Literature shapes both the forest and the process of deforestation poetically, by highlighting human attitudes toward nature in this process. Readers and audiences are able to form critical opinions about these issues by weighing the characters’ perspectives against one another. Through these comparative techniques, literature contributes to the current discussion about environmental issues by promoting a more reflective and reflexive attitude toward forests and the processes of deforestation, which are accelerating at an alarming rate in our globalized world.

The Forest as Border

The Austrian nineteenth-century writer Adalbert Stifter’s tale on the fate of the pitch burners, later renamed “Limestone” (first published in 1849 as “The Pitch Burners”), eventually became part of the collection of stories entitled Bunte Steine (Colorful stones) in 1853. In the story, a grandfather takes his grandson for a walk through a regional forest, after a tar salesman paints the boy’s feet with oil and his mother gets angry with him for leaving oil stains on the floor of their house.

A block of granite. Photograph by Michiel Verbeek.

In the beginning of the story, the grandson is sitting on a granite block right outside of his house and is enjoying an excellent view of the surroundings, albeit noticing the first encroachments of human settlements on the otherwise idyllic rural agricultural landscape:

In front of the house in which my father was born, right next to the front door, there is a large octagonal rock that has the shape of a very long stretched-out die. . . . One of the younger members of our family that used to sit on this rock was myself during my childhood. I liked to sit on the rock since at least at that time one had a great view of the surroundings. Now it is completely obstructed by buildings.

—Adalbert Stifter, “Granit,” (1849), in Bunte Steine (München: Goldmann 1971), online at Projekt Gutenberg.

The Kürnberg Forest near Linz. Photograph by Christian Wirth.

I was looking at the ploughed fields that did not yet have any buildings on them. Sometimes I saw a piece of glass that shimmered like a white igneous spark and that glowed, or I saw a vulture fly by, or I saw the far bluish forest that reached up to the sky with its pointed teeth where the storms and torrential rains come down and that reaches so high into the air that I thought that it was possible to touch the sky when one climbed the tallest tree.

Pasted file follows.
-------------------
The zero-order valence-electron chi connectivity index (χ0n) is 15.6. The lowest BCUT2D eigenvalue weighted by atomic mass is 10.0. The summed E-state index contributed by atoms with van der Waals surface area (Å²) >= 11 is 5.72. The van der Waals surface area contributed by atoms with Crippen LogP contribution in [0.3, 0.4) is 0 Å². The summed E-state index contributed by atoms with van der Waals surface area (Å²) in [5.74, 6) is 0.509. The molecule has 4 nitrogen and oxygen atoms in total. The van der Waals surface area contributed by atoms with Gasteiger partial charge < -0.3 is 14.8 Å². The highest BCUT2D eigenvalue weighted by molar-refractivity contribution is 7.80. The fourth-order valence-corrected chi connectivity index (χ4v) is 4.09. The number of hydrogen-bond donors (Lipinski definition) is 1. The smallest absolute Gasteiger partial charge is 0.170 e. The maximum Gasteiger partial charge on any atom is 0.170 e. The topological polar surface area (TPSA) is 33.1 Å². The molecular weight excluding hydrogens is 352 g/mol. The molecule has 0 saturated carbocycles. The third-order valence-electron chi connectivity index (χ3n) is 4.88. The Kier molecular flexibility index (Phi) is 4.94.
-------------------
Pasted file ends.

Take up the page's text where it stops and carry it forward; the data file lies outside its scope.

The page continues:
—Stifter, “Granit.”

Grazing moorland sheep (Heidschnucke). Photograph by Willow.

On other days I saw sometimes a harvest carriage, sometimes a herd, sometimes a beggar walking on the road that passed close to the house.

—Stifter, “Granit.”

The forest becomes a buffer zone between nature and those areas that are increasingly influenced and shaped by humans: mainly agricultural lands, but also human settlements. In the later nineteenth century, forests are increasingly framed through the perspective of loss and retreat.

Endangered Virgin Forests

Aside from the literary treatment of forests as buffer zones to human encroachment, Adalbert Stifter was also intensely interested in the concept of virgin forests and their disappearance. The grandfather in Stifter’s story “Limestone” tells his grandson about the forests near his home, which used to be much larger. To illustrate the vastness and significance of these larger virgin forests, the grandfather tells him a story about the pitch burners who used to live in and of the woods:

“If the evening sun wasn’t shining so bright,” grandfather said, “and everything was floating in a fiery smoke, I would be able to show you the location about which I am going to tell you and that fits into our narrative. It is several hours by foot, just across from us where the sun sets, and there are located the right woods. There firs and spruces, alders and maples, beeches and other trees stand tall like kings, and the population of bushes and the thick crowds of grasses and herbs, flowers, berries, and moss are among them.”

—Stifter, “Granit.”

Typical Central European mixed forest of pine, fur, and beech. Photograph by Nasenbär.

In the grandfather’s story, the pitch burners retreated into these “right forests” mainly to escape the growing threat of infection from the plague.